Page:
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Groves v Lord Wimborne [1898] 2 Q.B. 402

Mr Groves was working at the Dowlais Iron Works. He was employed by Lord Wimborne. Mr Groves caught his right arm in the cogs of a steam winch and subsequently had to undergo an amputation.

There had originally been a protective fence for the winch but it had been removed prior to the accident.

A claim was brought arguing that the fencing provisions of Section 5 of the Factory and Workshop Act 1878 had been breached and that as a consequence Mr Groves was entitled to compensation. The Act did not  specifically refer to any right to compensation on a civil basis.  Lord Wimborne argued that because there was a criminal penalty specified for breach of the Act, he therefore could not be liable to pay civil damages.

AL Smith LJ said,

“The Act now in question, as I have said, was clearly passed in favour of workers employed in factories and workshops, and to compel their employers to perform certain statutory duties for their protection and benefit.”

Vaughan LJ said,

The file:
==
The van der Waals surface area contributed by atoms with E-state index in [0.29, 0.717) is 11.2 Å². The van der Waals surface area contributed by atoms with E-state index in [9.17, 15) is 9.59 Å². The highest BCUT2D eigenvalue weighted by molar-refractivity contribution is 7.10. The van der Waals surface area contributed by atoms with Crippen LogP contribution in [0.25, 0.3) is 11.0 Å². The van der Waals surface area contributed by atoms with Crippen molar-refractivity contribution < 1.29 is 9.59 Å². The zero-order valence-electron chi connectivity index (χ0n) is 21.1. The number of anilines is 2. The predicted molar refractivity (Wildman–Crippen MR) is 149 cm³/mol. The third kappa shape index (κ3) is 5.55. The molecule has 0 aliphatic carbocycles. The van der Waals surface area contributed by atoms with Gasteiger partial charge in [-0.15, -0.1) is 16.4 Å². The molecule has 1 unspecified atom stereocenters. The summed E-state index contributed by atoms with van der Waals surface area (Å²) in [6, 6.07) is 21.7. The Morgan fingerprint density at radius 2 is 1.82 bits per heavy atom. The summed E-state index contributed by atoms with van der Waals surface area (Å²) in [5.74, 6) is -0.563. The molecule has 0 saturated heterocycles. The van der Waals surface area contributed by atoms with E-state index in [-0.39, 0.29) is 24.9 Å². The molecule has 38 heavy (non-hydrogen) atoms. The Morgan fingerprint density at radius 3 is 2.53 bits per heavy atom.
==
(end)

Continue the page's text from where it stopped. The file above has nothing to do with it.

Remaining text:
“it cannot be doubted that, where a statute provides for the performance by certain persons of a particular duty, and some one belonging to a class of persons for whose benefit and protection the statute imposes the duty is injured by failure to perform it, primâ facie, and, if there be nothing to the contrary, an action by the person so injured will lie against the person who has so failed to perform the duty.”

 The court held that even though the statute did not specify the right to civil damages in the event of its breach, damages should nevertheless be recoverable.

Background Note

The topic was also addressed in two earlier cases

In Gorris v Scott (1873-74) L.R. 9 Ex. 125 the owner of some sheep lost them when they were washed overboard. He sued the ship owner saying that section 75 of the Contagious Diseases (Animals) Act, 1869 had required the ship owner to take precautions. The precautions were required to prevent overcrowding. The claimant did not recover because section 75 was not intended to protect him.

In Ross v Rugge-Price (1876) 1 Ex. D. 269 the Forest of Dean Act provided for the making of rules and regulations. In breach of these, the defendant stopped draining  his own mine with the consequence that the claimant’s mine was flooded. The claimant recovered damages because it had clearly been intended that the some compensation should be payable.

Ross is of interest because here you see an early form of the argument ’we did all that was reasonable given what we knew’: in Ross the court rejected an argument that the defendant should not be liable because it did not have notice of the damage to which the claimant was exposed

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